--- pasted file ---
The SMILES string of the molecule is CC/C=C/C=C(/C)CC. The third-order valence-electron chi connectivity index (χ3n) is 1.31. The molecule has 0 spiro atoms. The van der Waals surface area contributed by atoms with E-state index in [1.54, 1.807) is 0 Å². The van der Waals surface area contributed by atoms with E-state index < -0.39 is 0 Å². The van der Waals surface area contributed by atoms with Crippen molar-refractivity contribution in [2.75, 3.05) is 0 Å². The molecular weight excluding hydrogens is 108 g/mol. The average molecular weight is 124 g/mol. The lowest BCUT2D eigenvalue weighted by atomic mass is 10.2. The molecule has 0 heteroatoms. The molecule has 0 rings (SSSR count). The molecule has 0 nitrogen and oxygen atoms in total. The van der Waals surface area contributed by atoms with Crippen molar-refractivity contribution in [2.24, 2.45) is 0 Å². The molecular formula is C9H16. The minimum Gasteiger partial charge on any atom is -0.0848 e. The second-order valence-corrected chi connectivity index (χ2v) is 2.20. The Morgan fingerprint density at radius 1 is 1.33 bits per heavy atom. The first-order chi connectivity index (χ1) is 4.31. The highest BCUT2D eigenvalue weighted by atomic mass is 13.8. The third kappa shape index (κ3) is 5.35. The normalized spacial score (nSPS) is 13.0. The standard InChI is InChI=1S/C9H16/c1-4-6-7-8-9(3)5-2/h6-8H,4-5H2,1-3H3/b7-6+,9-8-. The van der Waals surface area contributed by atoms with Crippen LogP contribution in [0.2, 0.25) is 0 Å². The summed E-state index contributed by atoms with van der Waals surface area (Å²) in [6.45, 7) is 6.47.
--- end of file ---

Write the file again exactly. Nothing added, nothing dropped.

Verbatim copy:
The SMILES string of the molecule is CC/C=C/C=C(/C)CC. The third-order valence-electron chi connectivity index (χ3n) is 1.31. The molecule has 0 spiro atoms. The van der Waals surface area contributed by atoms with E-state index in [1.54, 1.807) is 0 Å². The van der Waals surface area contributed by atoms with E-state index < -0.39 is 0 Å². The van der Waals surface area contributed by atoms with Crippen molar-refractivity contribution in [2.75, 3.05) is 0 Å². The molecular weight excluding hydrogens is 108 g/mol. The average molecular weight is 124 g/mol. The lowest BCUT2D eigenvalue weighted by atomic mass is 10.2. The molecule has 0 heteroatoms. The molecule has 0 rings (SSSR count). The molecule has 0 nitrogen and oxygen atoms in total. The van der Waals surface area contributed by atoms with Crippen molar-refractivity contribution in [2.24, 2.45) is 0 Å². The molecular formula is C9H16. The minimum Gasteiger partial charge on any atom is -0.0848 e. The second-order valence-corrected chi connectivity index (χ2v) is 2.20. The Morgan fingerprint density at radius 1 is 1.33 bits per heavy atom. The first-order chi connectivity index (χ1) is 4.31. The highest BCUT2D eigenvalue weighted by atomic mass is 13.8. The third kappa shape index (κ3) is 5.35. The normalized spacial score (nSPS) is 13.0. The standard InChI is InChI=1S/C9H16/c1-4-6-7-8-9(3)5-2/h6-8H,4-5H2,1-3H3/b7-6+,9-8-. The van der Waals surface area contributed by atoms with Crippen LogP contribution in [0.2, 0.25) is 0 Å². The summed E-state index contributed by atoms with van der Waals surface area (Å²) in [6.45, 7) is 6.47.